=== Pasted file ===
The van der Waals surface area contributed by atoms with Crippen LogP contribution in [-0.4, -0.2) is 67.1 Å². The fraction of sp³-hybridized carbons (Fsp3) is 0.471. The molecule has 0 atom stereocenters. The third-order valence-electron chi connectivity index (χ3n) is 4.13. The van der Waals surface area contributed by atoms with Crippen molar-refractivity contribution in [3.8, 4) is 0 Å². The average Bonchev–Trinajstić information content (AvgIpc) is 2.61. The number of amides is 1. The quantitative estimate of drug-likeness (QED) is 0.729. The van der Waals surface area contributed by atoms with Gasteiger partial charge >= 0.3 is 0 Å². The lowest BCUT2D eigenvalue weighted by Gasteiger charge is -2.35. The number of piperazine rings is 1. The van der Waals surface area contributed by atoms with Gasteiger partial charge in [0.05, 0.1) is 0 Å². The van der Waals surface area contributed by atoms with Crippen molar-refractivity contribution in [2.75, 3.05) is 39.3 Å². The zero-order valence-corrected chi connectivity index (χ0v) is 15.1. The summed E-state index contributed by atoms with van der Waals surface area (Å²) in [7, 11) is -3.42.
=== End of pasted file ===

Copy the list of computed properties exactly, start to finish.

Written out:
The van der Waals surface area contributed by atoms with Crippen LogP contribution in [-0.4, -0.2) is 67.1 Å². The fraction of sp³-hybridized carbons (Fsp3) is 0.471. The molecule has 0 atom stereocenters. The third-order valence-electron chi connectivity index (χ3n) is 4.13. The van der Waals surface area contributed by atoms with Crippen molar-refractivity contribution in [3.8, 4) is 0 Å². The average Bonchev–Trinajstić information content (AvgIpc) is 2.61. The number of amides is 1. The quantitative estimate of drug-likeness (QED) is 0.729. The van der Waals surface area contributed by atoms with Gasteiger partial charge >= 0.3 is 0 Å². The lowest BCUT2D eigenvalue weighted by Gasteiger charge is -2.35. The number of piperazine rings is 1. The van der Waals surface area contributed by atoms with Gasteiger partial charge in [0.05, 0.1) is 0 Å². The van der Waals surface area contributed by atoms with Crippen molar-refractivity contribution in [2.75, 3.05) is 39.3 Å². The zero-order valence-corrected chi connectivity index (χ0v) is 15.1. The summed E-state index contributed by atoms with van der Waals surface area (Å²) in [7, 11) is -3.42.